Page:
Written by: The Benton Law Firm Last Updated : October 3, 2022

What Happens at a Deposition?

If you are injured in an accident caused by someone else’s action or inaction, you have the right to file a claim for compensation from the at-fault party. Most personal injury claims are settled out of court, but sometimes it becomes necessary to file a lawsuit. If you and your attorney decide to take the opposing party to court, you will likely be required to attend a deposition before the case moves to trial.

The idea of sitting for a deposition can make people feel incredibly anxious. However, many plaintiffs find that having a sense of what to expect before the process begins can help them feel calmer and more confident when the deposition occurs.

What Is a Deposition?

A deposition is a pre-trial legal procedure that allows both parties’ attorneys to gain a more thorough understanding of each side’s theory of the case before it moves to trial. In a personal injury case, anyone who was involved in the case, including expert witnesses, could be summoned to appear at a specific time and place to answer questions from the opposing party’s attorney.

What Is the Purpose of a Personal Injury Deposition?

A personal injury deposition helps the parties collect crucial information about the accident and your injuries. During the deposition, attorneys from both parties will have an opportunity to assess the relative strengths and weaknesses of your case. The deposition will also be a chance for attorneys to refine their strategies because they will get to see how you are likely to testify during a trial.

What Should I Expect During a Deposition?

When your attorney is preparing you for your deposition, you might feel nervous about the questioning, but you will find it helpful to focus on one question at a time.

The first thing you will be asked to do is to swear under oath that the answers you give to the attorney’s questions are true and correct to the best of your knowledge. After taking your oath, you will sit across from the attorney for the other party. They will begin questioning you about the accident you experienced and the injuries you received.

Throughout the exchange, a court reporter will record the questions and answers on a stenograph machine. The reporter will create an official transcript of the deposition that can be used as evidence during the trial.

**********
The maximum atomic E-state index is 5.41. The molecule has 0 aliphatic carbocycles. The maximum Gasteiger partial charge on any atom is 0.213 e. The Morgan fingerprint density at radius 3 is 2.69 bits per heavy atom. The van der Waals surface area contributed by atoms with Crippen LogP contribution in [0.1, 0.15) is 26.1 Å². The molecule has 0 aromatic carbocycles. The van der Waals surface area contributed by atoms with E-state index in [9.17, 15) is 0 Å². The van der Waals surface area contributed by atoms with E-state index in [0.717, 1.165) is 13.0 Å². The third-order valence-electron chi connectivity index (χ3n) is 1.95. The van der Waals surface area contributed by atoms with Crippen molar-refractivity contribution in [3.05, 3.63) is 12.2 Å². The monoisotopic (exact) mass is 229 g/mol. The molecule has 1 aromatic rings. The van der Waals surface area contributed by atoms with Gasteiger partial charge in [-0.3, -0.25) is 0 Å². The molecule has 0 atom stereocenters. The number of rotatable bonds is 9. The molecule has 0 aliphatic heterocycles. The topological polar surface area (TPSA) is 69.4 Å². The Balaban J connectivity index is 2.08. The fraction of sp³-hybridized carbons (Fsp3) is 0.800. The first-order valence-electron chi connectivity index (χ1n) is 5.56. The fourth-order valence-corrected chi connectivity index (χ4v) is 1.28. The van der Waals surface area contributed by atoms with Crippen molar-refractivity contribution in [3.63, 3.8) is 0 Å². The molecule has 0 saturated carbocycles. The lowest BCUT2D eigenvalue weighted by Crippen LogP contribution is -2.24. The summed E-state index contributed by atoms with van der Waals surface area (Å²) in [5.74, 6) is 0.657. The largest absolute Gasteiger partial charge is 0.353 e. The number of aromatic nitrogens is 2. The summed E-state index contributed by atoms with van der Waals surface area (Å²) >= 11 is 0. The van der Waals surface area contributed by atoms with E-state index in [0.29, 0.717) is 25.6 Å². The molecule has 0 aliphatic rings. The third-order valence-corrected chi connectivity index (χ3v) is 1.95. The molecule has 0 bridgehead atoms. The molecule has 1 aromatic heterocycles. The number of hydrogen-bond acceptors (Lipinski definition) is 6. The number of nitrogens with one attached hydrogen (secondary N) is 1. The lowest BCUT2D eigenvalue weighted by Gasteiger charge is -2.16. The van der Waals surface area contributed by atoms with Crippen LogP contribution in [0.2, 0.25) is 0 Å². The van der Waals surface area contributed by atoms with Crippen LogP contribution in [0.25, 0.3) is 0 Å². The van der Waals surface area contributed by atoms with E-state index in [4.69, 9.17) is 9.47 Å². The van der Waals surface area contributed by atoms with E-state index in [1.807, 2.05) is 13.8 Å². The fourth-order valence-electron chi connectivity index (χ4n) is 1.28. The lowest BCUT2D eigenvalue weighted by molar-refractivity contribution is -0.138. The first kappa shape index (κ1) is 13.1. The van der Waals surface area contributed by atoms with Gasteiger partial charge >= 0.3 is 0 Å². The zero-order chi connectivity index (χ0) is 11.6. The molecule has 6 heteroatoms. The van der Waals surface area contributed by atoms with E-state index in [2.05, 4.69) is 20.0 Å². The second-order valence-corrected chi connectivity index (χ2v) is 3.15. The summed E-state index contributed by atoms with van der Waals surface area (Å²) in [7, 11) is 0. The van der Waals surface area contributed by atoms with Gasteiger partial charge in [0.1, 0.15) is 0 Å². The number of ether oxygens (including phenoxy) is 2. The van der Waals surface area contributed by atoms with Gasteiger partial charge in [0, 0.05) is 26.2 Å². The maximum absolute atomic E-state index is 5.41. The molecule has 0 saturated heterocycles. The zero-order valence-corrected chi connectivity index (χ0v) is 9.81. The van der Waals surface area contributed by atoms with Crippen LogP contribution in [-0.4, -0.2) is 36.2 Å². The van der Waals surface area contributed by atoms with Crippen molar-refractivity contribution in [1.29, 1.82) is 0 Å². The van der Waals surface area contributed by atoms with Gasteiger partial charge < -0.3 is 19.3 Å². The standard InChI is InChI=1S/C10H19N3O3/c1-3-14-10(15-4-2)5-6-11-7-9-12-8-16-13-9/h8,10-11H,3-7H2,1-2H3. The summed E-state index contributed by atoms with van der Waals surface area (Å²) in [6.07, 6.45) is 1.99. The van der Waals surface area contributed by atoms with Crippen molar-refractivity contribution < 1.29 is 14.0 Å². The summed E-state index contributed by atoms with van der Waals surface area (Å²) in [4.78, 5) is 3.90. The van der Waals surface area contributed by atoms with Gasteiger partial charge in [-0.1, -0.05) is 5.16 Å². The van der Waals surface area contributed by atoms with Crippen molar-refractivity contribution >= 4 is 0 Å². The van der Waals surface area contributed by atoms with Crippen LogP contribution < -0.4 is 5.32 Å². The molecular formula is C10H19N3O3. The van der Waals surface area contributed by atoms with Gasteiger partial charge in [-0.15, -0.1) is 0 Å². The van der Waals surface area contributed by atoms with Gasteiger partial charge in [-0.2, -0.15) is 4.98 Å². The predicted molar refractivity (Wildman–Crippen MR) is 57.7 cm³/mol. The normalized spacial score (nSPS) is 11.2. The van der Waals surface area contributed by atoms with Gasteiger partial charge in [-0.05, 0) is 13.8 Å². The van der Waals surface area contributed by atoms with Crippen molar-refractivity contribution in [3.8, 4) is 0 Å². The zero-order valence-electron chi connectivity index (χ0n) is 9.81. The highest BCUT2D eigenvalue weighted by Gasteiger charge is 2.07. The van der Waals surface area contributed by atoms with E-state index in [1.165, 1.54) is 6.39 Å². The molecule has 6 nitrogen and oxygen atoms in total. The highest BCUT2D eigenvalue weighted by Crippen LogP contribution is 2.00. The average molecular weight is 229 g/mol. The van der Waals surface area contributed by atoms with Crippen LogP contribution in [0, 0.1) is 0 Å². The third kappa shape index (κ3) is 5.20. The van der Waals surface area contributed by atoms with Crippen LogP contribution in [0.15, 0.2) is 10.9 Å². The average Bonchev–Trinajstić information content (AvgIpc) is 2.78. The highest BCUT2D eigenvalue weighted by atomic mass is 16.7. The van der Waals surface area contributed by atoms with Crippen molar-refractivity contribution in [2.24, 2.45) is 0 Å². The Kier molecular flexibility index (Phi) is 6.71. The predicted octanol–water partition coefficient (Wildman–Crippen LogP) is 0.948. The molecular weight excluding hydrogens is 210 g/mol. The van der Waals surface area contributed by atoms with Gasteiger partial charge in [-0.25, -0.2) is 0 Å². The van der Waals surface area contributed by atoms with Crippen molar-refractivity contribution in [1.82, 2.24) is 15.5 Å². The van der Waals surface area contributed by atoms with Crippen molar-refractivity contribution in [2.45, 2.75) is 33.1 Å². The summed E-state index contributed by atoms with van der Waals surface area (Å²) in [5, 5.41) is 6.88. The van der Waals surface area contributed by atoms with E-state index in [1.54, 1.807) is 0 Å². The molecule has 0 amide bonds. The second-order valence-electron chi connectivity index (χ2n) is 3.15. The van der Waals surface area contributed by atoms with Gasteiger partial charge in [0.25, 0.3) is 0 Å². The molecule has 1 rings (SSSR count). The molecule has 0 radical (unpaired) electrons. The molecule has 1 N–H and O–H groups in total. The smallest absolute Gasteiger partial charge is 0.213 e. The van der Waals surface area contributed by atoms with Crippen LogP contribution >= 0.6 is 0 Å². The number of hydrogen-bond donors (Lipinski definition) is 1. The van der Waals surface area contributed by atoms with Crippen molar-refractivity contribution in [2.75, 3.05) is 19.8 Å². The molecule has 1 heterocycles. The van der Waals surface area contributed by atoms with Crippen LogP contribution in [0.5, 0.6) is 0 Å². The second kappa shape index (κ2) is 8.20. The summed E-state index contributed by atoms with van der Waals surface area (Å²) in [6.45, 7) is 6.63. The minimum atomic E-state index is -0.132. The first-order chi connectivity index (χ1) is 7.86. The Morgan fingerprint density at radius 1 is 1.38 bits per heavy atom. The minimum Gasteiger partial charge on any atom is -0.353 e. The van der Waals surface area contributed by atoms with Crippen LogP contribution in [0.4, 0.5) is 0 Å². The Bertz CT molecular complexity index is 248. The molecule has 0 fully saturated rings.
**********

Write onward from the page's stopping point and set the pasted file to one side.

What Types of Questions Will They Ask Me?

Before the deposition occurs, your attorney will talk with you about the kinds of questions they believe the opposing party will ask and how you should act during the deposition.

The opposing party’s attorney will probably begin with simple questions about who you are, your employment history, your medical background, and other aspects of your life. They will likely also ask whether you have filed any other legal claims and whether you have a criminal history.

They will then move on to the specific matter at hand: your injuries and the accident that caused them. The attorney may ask you questions about any treatments you have received because of your injuries, any physical disabilities that the accident caused, and other consequences the accident may have had on your life.

While it is natural to be nervous, you should try to conduct yourself in as calm a manner as possible throughout the deposition. Furthermore, it is important to remember that the answers to many of the questions you will be asked can be found in the public record. Consequently, it is important that you answer these questions as truthfully as possible. Otherwise, you risk throwing your credibility into doubt.

What Happens After the Deposition?

After you have been deposed, the court reporter will take a few weeks to prepare the transcript. Once your lawyer has obtained a copy, they’ll review the transcript to be sure no errors were made.

The opposing party may ask that you be examined by an independent medical professional. They would use that doctor’s report to inform their decision about a possible settlement. If they offer a fair amount, you may choose to accept it. If not, you and your attorney can choose to move forward with a trial.

Contact an Experienced Dallas Personal Injury Attorney Today

While the process of filing a personal injury lawsuit may seem stressful, having the right attorney on your side can help you feel more confident throughout the process. The experienced Dallas personal injury lawyers of The Benton Law Firm can help you know exactly what to do and say in a deposition. Our legal team will do all we can to fight for the full and fair compensation you deserve for your losses.

Call us today at (214) 777-7777 or contact us online now for a free consultation.

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